Like most regions of North America, eastern Canada has enjoyed a golf boom since the early 90s. One of the most prominent new golfing destinations is Prince Edward Island, Canada’s smallest province, located in the Atlantic Ocean, just off the coast of Nova Scotia.
We visited the Rodd Resort at Brudennel River about three years ago. The track at Brudennel is a classic parkland course with lush grass and beautiful mature trees everywhere — a very enjoyable outing. While we were there, Dundarave, the second 18 at Brudennel was being created before our eyes. In other words, it’s only a couple of years old, and I gather from the descriptions, much more of a new style “designer” course with lots of bunkers, undulations, big greens, and so on.
Another outstanding course (with accompanying Rodd Resort), The Links at Crowbush Cove is not far away. This course was the site (that very week) of the infamous Canadian Skins Game when John Daly was supposed to have hit a 200 yard drive with his putter. We couldn’t get on the course, but friends of mine say it is a fantastic layout. Reviewers seem to agree too, ranking it among the best courses in North America.
The fourth championship track in PEI is Mill River, located at the other end of the island (the west end). This is another highly rated parkland course, with yet another Rodd Resort on site. The price is right too. A three night stay at any of these Rodd Resorts with three rounds of golf is in the range of $500 (Canadian) per person. Compare that to roughly $600 cad per person, plus 15% “service charge” for a three night stay at the Rocky Crest Resort in Ontario.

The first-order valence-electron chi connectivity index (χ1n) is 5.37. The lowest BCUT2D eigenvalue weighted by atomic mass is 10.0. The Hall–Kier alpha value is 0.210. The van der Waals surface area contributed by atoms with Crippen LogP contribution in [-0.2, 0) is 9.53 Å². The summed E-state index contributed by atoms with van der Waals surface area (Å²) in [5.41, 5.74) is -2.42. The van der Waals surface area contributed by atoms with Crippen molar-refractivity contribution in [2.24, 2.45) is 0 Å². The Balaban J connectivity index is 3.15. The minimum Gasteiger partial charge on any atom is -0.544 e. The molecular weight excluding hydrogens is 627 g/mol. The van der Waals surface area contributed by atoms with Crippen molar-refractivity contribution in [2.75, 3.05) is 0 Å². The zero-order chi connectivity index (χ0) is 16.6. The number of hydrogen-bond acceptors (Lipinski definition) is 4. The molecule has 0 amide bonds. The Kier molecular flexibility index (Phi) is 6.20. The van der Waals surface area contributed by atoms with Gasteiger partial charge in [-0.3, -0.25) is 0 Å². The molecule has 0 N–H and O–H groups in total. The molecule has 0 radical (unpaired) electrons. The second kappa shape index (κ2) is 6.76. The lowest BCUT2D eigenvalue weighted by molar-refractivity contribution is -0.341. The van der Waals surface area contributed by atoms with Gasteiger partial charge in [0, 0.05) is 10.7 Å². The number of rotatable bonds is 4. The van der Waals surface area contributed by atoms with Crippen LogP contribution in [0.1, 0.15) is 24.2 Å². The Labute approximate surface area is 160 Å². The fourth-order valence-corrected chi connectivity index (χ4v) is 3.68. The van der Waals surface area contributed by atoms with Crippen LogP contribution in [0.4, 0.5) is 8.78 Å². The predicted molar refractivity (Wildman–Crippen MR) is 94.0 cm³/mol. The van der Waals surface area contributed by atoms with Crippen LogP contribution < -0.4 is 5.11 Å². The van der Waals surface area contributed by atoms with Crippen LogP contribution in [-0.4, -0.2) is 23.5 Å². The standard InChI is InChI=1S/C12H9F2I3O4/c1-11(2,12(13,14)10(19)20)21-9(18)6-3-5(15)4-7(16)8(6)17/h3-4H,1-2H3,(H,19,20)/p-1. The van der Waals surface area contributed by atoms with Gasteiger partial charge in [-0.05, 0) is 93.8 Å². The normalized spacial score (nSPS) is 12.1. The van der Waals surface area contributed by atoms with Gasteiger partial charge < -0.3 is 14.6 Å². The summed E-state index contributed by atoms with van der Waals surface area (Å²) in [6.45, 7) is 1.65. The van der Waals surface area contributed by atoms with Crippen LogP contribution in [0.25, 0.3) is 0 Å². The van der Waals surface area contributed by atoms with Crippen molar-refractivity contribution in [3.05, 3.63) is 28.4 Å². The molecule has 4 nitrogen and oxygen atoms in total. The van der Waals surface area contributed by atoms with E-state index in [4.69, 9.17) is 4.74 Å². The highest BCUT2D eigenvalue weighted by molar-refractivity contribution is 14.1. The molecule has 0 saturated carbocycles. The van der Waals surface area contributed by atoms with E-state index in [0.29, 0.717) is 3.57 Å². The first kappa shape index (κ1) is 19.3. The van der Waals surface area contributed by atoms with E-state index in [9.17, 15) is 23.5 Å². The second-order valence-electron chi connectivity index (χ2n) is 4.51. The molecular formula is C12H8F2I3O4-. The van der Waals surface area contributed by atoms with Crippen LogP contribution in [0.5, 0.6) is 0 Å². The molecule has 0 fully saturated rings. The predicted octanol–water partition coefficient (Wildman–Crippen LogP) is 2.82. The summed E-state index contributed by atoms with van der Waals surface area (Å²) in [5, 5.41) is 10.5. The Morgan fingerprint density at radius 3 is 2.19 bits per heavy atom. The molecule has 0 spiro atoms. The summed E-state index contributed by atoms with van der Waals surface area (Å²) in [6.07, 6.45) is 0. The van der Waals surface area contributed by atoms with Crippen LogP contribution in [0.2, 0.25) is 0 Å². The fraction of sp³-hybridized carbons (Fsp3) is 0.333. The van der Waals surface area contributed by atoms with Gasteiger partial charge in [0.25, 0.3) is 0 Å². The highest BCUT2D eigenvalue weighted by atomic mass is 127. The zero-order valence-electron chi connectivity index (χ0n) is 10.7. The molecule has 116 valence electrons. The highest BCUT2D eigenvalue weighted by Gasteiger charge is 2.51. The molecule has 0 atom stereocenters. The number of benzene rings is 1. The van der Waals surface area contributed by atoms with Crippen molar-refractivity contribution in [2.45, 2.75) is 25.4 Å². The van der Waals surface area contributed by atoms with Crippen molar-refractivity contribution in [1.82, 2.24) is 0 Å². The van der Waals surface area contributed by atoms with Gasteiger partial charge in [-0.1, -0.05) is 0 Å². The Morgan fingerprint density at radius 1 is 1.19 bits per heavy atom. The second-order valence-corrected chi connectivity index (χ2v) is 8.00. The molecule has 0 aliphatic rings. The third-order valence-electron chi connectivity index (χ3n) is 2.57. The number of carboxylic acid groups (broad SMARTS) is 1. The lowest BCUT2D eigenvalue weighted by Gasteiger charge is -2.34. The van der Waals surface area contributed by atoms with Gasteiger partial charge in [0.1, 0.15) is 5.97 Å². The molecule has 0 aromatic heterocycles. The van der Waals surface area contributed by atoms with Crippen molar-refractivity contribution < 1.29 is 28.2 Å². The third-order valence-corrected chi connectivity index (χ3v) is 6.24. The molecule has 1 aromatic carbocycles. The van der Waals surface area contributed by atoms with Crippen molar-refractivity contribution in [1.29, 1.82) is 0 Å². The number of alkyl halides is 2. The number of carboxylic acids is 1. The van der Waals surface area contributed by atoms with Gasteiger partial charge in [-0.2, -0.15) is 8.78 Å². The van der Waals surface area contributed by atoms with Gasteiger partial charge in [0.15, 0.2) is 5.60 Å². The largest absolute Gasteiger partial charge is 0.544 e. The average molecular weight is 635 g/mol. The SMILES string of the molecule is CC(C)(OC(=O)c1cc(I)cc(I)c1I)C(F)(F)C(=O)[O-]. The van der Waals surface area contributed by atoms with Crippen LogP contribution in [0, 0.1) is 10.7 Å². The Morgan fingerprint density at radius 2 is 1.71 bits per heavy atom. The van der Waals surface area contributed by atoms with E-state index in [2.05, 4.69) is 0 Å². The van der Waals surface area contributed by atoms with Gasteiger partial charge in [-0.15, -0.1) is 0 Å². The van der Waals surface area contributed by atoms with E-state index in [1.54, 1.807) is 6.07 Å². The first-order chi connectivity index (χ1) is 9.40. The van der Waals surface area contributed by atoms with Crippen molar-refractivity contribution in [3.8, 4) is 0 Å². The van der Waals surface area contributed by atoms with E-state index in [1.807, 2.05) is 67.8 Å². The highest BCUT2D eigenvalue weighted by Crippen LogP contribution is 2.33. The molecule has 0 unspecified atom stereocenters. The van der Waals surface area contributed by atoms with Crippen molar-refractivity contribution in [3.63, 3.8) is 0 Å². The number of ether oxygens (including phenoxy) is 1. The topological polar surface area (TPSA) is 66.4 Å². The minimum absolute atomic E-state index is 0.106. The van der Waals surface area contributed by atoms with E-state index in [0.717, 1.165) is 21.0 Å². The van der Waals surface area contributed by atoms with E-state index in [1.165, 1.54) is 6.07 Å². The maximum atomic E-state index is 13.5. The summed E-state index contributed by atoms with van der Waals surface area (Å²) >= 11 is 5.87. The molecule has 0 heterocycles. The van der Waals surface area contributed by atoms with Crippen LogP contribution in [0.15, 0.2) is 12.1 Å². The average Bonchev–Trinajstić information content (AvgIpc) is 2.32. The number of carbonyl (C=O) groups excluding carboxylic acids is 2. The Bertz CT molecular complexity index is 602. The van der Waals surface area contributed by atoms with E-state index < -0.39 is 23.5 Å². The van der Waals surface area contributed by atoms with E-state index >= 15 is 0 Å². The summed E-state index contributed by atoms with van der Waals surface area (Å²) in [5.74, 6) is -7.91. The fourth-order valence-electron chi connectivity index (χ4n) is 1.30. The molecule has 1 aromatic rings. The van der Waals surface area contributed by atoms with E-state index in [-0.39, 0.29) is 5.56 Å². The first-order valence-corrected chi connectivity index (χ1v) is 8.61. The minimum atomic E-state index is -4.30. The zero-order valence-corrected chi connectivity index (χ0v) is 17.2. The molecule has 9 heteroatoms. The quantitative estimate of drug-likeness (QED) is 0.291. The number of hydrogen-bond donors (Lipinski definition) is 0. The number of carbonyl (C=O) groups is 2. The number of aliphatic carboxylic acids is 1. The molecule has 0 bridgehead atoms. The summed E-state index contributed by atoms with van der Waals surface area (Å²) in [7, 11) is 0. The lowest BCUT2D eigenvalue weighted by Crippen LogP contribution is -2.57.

Back on the mainland, Nova Scotia has an equally diverse range of golf courses and resorts. Perhaps the best known golf destination is the rugged region of Cape Breton.The feature course is Highlands Links way out on the western tip of the island. This course was designed by Stanley Thompson, and has been rated the #1 Public Course in Canada, with green fees that are lower than one might expect for a course of this stature.
Create a three or four night stay in Cape Breton and play the other fine courses: Dundee part of the Dundee Resort on the hills surrounding Bras D’Or Lakes, Le Portage in the Acadian village of Cheticamp on the Cabot Trail, and Bell Bay a newer Thomas McBroom creation, also on Bras D’Or Lakes. Together these courses are referred to as the “Fabulous Foursome”. A three night stay at one of five Cape Breton Resorts with three rounds of golf will run approximately $400 (cad) per person in high season. Significantly lower rates are available in spring and fall. This could be the best golfing deal in all of Canada.
Next door in New Brunswick the golfing scene is not quite as neatly packaged as in PEI and Nova Scotia. But a bit of searching will unearth some gems. For instance, The Algonquin Golf Course and Academy in the quaint town of St. Andrews by the Sea is certainly worth a visit. And you could do a lot worse than a few rounds at the Rees Jones designed Royal Oaks, in Moncton. A three night stay at the Rodd Parkhouse Inn in Moncton (with three rounds of golf at the highly rated Royal Oaks), should be less than $400 per person. Another interesting looking course is The Lynx at Kingswood Park near Fredricton, with green fees in the $50-$75 range. Send for a copy of the New Brunswick Golf Guide and Map, or search the Golf New Brunswick web site for golf tours and vacations.